weather icon Partly Cloudy

COMMENTARY: Nevada judge fumbles ruling on Storey County muckraker

As Sunshine week unfolds across Nevada, I find myself swirling in the midst of a maelstrom that has attracted national attention. This controversy takes aim at our First Amendment rights as journalists — and, more importantly, as citizens.

On March 4, District Judge James Wilson issued an order forcing me to reveal confidential sources for a story I printed on Oct. 16, 2017. I now must choose between revealing sources I promised to keep confidential or going to jail and being fined.

I operate The Storey Teller (www.thestoreyteller.online), an online newspaper in Storey County. I report on ordinary public-interest items as well as matters of county budget and finance, the actions of our elected and public officials and events at Tahoe Reno Industrial park (home to Tesla and Google) in Storey County.

Some articles focus on County Commissioner Lance Gilman, who owns the Mustang Ranch brothel, is an executive with the Tahoe Reno Industrial Center and a Blockchain government relations executive.

Gilman, one of the wealthiest men in Northern Nevada, insists he lives in a double-wide trailer behind the swimming pool at the Mustang Ranch brothel rather than the home he owns in Washoe Valley. Evidence and interviews I conducted suggest otherwise. In order to be a Storey County commissioner, you must reside in the district you represent.

In December 2017, Gilman served me with an eight-count defamation lawsuit. Judge Wilson dismissed seven of the eight counts but allowed limited discovery on the remaining one.

Last May, Gilman’s attorney insisted I reveal the sources who told me Gilman doesn’t live in the doublewide. I refused and invoked Nevada’s shield law.

Gilman insists I am not a journalist and that my news site is not the modern-day equivalent of a newspaper. He filed a motion with Judge Wilson, who granted a hearing to consider my journalistic credentials.

The hearing, which was scheduled and then rescheduled twice over the course of six months, was obviated by the surprise ruling on March 4. In the ruling, Judge Wilson declared: 1) I am a journalist solely because I joined the Nevada Press Association (NPA); and 2) The Teller is not a “newspaper” because the NPA did not classify it as such on its website, and I don’t put ink to paper.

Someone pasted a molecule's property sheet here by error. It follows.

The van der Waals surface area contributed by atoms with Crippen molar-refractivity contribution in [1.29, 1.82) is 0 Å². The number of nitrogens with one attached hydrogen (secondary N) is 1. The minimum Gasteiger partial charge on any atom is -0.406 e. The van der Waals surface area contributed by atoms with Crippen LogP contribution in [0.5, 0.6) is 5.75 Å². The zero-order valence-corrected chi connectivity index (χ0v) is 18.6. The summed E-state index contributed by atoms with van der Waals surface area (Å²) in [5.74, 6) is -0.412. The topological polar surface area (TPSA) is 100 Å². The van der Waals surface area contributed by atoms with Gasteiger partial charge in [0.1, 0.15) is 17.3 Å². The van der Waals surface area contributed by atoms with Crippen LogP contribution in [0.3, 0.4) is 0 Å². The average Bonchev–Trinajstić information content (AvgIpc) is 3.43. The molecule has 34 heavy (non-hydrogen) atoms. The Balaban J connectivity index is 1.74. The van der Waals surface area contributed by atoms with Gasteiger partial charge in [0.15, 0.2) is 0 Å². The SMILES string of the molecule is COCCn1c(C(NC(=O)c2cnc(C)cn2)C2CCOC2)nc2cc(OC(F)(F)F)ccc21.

This ruling should concern every online news source in Nevada. It simply doesn’t reflect the landscape of our industry in 2019.

In the past 10 days, I have been contacted by three separate individuals with information that could break important stories surrounding misdeeds in Storey County. These people could lose their jobs, their families or worse if am exposed. I promised to maintain their confidentially. I told them I would go to jail before I revealed them as the source of the information I report.

Integrity is the most precious currency we have as journalists. Without it, the public would not entrust us with the information we need to help protect society from wrongdoers.

I will be conferring with journalists, legislators and other stakeholders around the state to discuss the best way to strengthen the nation’s strongest shield law during the 2021 legislative session as we bring it into the 21st century. If you have any thoughts on this, reach out to me via The Teller.

Meanwhile, I’ll be asking the sheriff to dust off the VIP suite at the Storey County hoosegow.

Sam Toll writes from Storey County.

Don't miss the big stories. Like us on Facebook.
EDITORIAL: Economic mobility still alive and well in America

Census data shows the American middle class is shrinking, which is great news. That’s because millions of Americans who used to middle-class salaries have become high-income earners.

LETTER: RJ beating a dead horse with LVCVA

Quit beating a dead horse and move on. The LVCVA was — and still is — a good thing for Las Vegas.